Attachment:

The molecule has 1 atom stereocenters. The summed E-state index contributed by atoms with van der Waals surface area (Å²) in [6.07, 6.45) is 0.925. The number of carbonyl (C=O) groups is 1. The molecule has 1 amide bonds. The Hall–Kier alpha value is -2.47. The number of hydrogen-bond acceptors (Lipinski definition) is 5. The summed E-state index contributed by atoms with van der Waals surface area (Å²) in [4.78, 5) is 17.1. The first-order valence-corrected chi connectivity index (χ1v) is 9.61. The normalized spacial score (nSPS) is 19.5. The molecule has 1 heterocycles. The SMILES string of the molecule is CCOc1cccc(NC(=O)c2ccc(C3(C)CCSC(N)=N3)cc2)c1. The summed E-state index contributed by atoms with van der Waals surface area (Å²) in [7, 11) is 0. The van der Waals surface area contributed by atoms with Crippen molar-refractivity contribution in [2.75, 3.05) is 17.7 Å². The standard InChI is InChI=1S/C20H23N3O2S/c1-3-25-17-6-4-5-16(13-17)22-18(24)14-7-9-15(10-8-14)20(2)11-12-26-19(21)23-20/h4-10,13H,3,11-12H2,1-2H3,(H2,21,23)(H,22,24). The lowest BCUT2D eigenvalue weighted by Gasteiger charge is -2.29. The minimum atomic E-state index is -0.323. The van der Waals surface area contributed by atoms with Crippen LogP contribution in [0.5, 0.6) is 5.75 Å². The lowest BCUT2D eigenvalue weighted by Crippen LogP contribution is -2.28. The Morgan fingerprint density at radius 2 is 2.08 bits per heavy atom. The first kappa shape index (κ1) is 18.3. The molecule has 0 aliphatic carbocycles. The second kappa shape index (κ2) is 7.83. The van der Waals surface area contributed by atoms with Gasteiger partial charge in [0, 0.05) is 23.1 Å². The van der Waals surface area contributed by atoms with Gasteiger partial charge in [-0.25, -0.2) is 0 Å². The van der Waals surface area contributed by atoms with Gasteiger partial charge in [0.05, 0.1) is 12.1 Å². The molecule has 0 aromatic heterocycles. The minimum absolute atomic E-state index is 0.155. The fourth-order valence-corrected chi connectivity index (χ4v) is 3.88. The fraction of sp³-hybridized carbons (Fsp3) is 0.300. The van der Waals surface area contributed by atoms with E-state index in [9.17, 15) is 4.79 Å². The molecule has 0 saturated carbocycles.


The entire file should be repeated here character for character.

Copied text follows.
The molecule has 1 atom stereocenters. The summed E-state index contributed by atoms with van der Waals surface area (Å²) in [6.07, 6.45) is 0.925. The number of carbonyl (C=O) groups is 1. The molecule has 1 amide bonds. The Hall–Kier alpha value is -2.47. The number of hydrogen-bond acceptors (Lipinski definition) is 5. The summed E-state index contributed by atoms with van der Waals surface area (Å²) in [4.78, 5) is 17.1. The first-order valence-corrected chi connectivity index (χ1v) is 9.61. The normalized spacial score (nSPS) is 19.5. The molecule has 1 heterocycles. The SMILES string of the molecule is CCOc1cccc(NC(=O)c2ccc(C3(C)CCSC(N)=N3)cc2)c1. The summed E-state index contributed by atoms with van der Waals surface area (Å²) in [7, 11) is 0. The van der Waals surface area contributed by atoms with Crippen molar-refractivity contribution in [2.75, 3.05) is 17.7 Å². The standard InChI is InChI=1S/C20H23N3O2S/c1-3-25-17-6-4-5-16(13-17)22-18(24)14-7-9-15(10-8-14)20(2)11-12-26-19(21)23-20/h4-10,13H,3,11-12H2,1-2H3,(H2,21,23)(H,22,24). The lowest BCUT2D eigenvalue weighted by Gasteiger charge is -2.29. The minimum atomic E-state index is -0.323. The van der Waals surface area contributed by atoms with Crippen LogP contribution in [0.5, 0.6) is 5.75 Å². The lowest BCUT2D eigenvalue weighted by Crippen LogP contribution is -2.28. The Morgan fingerprint density at radius 2 is 2.08 bits per heavy atom. The first kappa shape index (κ1) is 18.3. The molecule has 0 aliphatic carbocycles. The second kappa shape index (κ2) is 7.83. The van der Waals surface area contributed by atoms with Gasteiger partial charge in [0, 0.05) is 23.1 Å². The van der Waals surface area contributed by atoms with Gasteiger partial charge in [-0.25, -0.2) is 0 Å². The van der Waals surface area contributed by atoms with Gasteiger partial charge in [0.05, 0.1) is 12.1 Å². The molecule has 0 aromatic heterocycles. The minimum absolute atomic E-state index is 0.155. The fourth-order valence-corrected chi connectivity index (χ4v) is 3.88. The fraction of sp³-hybridized carbons (Fsp3) is 0.300. The van der Waals surface area contributed by atoms with E-state index in [9.17, 15) is 4.79 Å². The molecule has 0 saturated carbocycles.